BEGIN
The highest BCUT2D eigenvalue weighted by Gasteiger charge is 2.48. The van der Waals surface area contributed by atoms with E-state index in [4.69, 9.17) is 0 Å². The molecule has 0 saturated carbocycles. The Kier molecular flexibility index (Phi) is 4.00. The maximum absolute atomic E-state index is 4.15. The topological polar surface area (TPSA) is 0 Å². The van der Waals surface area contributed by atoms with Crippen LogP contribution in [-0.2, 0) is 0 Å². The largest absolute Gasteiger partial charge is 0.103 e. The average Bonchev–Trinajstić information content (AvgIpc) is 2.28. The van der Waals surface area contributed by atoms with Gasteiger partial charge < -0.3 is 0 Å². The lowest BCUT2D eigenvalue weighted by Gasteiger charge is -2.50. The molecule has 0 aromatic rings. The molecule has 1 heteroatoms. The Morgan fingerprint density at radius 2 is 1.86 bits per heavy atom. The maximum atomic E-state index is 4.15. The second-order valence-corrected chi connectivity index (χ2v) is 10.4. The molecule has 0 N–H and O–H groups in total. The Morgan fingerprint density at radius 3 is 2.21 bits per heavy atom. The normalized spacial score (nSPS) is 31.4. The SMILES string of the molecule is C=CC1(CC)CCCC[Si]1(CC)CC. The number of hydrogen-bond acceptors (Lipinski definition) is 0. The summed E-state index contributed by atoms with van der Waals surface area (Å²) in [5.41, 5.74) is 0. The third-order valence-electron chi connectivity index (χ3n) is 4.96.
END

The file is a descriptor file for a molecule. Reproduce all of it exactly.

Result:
The highest BCUT2D eigenvalue weighted by Gasteiger charge is 2.48. The van der Waals surface area contributed by atoms with E-state index in [4.69, 9.17) is 0 Å². The molecule has 0 saturated carbocycles. The Kier molecular flexibility index (Phi) is 4.00. The maximum absolute atomic E-state index is 4.15. The topological polar surface area (TPSA) is 0 Å². The van der Waals surface area contributed by atoms with Crippen LogP contribution in [-0.2, 0) is 0 Å². The largest absolute Gasteiger partial charge is 0.103 e. The average Bonchev–Trinajstić information content (AvgIpc) is 2.28. The van der Waals surface area contributed by atoms with Gasteiger partial charge < -0.3 is 0 Å². The lowest BCUT2D eigenvalue weighted by Gasteiger charge is -2.50. The molecule has 0 aromatic rings. The molecule has 1 heteroatoms. The Morgan fingerprint density at radius 2 is 1.86 bits per heavy atom. The maximum atomic E-state index is 4.15. The second-order valence-corrected chi connectivity index (χ2v) is 10.4. The molecule has 0 N–H and O–H groups in total. The Morgan fingerprint density at radius 3 is 2.21 bits per heavy atom. The normalized spacial score (nSPS) is 31.4. The SMILES string of the molecule is C=CC1(CC)CCCC[Si]1(CC)CC. The number of hydrogen-bond acceptors (Lipinski definition) is 0. The summed E-state index contributed by atoms with van der Waals surface area (Å²) in [5.41, 5.74) is 0. The third-order valence-electron chi connectivity index (χ3n) is 4.96.